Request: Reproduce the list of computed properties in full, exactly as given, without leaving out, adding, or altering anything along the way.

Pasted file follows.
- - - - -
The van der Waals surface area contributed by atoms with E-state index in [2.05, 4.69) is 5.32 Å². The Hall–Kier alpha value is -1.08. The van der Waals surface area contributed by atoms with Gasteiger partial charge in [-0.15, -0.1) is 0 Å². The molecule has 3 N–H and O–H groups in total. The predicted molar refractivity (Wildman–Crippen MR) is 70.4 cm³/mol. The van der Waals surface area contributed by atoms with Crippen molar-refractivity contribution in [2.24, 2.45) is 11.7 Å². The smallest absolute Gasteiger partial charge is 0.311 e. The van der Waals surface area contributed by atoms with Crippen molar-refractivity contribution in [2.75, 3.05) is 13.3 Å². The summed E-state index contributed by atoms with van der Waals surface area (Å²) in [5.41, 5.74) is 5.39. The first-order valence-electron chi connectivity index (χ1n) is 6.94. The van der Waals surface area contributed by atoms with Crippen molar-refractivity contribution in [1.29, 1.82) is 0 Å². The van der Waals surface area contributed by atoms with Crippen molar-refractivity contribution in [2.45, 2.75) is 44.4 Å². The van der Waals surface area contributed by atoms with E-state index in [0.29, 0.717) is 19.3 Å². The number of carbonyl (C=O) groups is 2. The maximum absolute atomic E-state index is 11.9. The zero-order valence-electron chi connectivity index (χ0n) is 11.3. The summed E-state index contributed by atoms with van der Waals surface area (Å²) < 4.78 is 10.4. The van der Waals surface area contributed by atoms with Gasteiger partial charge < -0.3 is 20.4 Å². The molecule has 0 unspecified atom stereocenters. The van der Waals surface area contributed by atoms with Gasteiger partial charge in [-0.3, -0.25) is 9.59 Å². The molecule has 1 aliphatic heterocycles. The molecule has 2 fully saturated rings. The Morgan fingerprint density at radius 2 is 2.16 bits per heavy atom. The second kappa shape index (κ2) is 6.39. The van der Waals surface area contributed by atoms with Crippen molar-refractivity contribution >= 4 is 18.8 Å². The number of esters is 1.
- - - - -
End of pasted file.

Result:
The van der Waals surface area contributed by atoms with E-state index in [2.05, 4.69) is 5.32 Å². The Hall–Kier alpha value is -1.08. The van der Waals surface area contributed by atoms with Gasteiger partial charge in [-0.15, -0.1) is 0 Å². The molecule has 3 N–H and O–H groups in total. The predicted molar refractivity (Wildman–Crippen MR) is 70.4 cm³/mol. The van der Waals surface area contributed by atoms with Crippen molar-refractivity contribution in [2.24, 2.45) is 11.7 Å². The smallest absolute Gasteiger partial charge is 0.311 e. The van der Waals surface area contributed by atoms with Crippen molar-refractivity contribution in [2.75, 3.05) is 13.3 Å². The summed E-state index contributed by atoms with van der Waals surface area (Å²) in [5.41, 5.74) is 5.39. The first-order valence-electron chi connectivity index (χ1n) is 6.94. The van der Waals surface area contributed by atoms with Crippen molar-refractivity contribution in [1.29, 1.82) is 0 Å². The van der Waals surface area contributed by atoms with Crippen molar-refractivity contribution in [2.45, 2.75) is 44.4 Å². The van der Waals surface area contributed by atoms with E-state index in [0.29, 0.717) is 19.3 Å². The number of carbonyl (C=O) groups is 2. The maximum absolute atomic E-state index is 11.9. The zero-order valence-electron chi connectivity index (χ0n) is 11.3. The summed E-state index contributed by atoms with van der Waals surface area (Å²) < 4.78 is 10.4. The van der Waals surface area contributed by atoms with Gasteiger partial charge < -0.3 is 20.4 Å². The molecule has 0 unspecified atom stereocenters. The van der Waals surface area contributed by atoms with Gasteiger partial charge in [-0.3, -0.25) is 9.59 Å². The molecule has 1 aliphatic heterocycles. The molecule has 2 fully saturated rings. The Morgan fingerprint density at radius 2 is 2.16 bits per heavy atom. The second kappa shape index (κ2) is 6.39. The van der Waals surface area contributed by atoms with Crippen molar-refractivity contribution >= 4 is 18.8 Å². The number of esters is 1.